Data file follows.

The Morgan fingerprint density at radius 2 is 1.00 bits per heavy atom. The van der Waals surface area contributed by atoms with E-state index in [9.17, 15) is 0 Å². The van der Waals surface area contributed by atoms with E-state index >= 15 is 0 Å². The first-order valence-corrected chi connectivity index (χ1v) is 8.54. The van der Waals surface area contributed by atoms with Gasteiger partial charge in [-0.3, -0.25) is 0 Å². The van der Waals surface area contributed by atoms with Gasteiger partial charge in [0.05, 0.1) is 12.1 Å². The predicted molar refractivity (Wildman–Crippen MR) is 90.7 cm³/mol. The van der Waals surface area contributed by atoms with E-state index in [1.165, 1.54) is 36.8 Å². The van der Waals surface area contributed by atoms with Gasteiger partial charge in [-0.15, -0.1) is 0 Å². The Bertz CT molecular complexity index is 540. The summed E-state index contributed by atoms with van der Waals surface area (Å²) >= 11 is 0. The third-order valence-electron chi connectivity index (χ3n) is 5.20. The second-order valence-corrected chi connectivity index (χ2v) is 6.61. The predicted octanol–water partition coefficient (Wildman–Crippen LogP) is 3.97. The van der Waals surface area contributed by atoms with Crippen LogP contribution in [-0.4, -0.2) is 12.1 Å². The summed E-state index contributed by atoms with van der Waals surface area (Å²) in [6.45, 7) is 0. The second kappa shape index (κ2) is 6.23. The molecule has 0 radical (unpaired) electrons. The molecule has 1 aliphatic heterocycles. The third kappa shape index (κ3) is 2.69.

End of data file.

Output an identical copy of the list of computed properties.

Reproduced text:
The Morgan fingerprint density at radius 2 is 1.00 bits per heavy atom. The van der Waals surface area contributed by atoms with E-state index in [9.17, 15) is 0 Å². The van der Waals surface area contributed by atoms with E-state index >= 15 is 0 Å². The first-order valence-corrected chi connectivity index (χ1v) is 8.54. The van der Waals surface area contributed by atoms with Gasteiger partial charge in [-0.3, -0.25) is 0 Å². The van der Waals surface area contributed by atoms with Gasteiger partial charge in [0.05, 0.1) is 12.1 Å². The predicted molar refractivity (Wildman–Crippen MR) is 90.7 cm³/mol. The van der Waals surface area contributed by atoms with E-state index in [1.165, 1.54) is 36.8 Å². The van der Waals surface area contributed by atoms with Gasteiger partial charge in [-0.15, -0.1) is 0 Å². The Bertz CT molecular complexity index is 540. The summed E-state index contributed by atoms with van der Waals surface area (Å²) >= 11 is 0. The third-order valence-electron chi connectivity index (χ3n) is 5.20. The second-order valence-corrected chi connectivity index (χ2v) is 6.61. The predicted octanol–water partition coefficient (Wildman–Crippen LogP) is 3.97. The van der Waals surface area contributed by atoms with Crippen LogP contribution in [-0.4, -0.2) is 12.1 Å². The summed E-state index contributed by atoms with van der Waals surface area (Å²) in [6.45, 7) is 0. The second kappa shape index (κ2) is 6.23. The molecule has 0 radical (unpaired) electrons. The molecule has 1 aliphatic heterocycles. The third kappa shape index (κ3) is 2.69.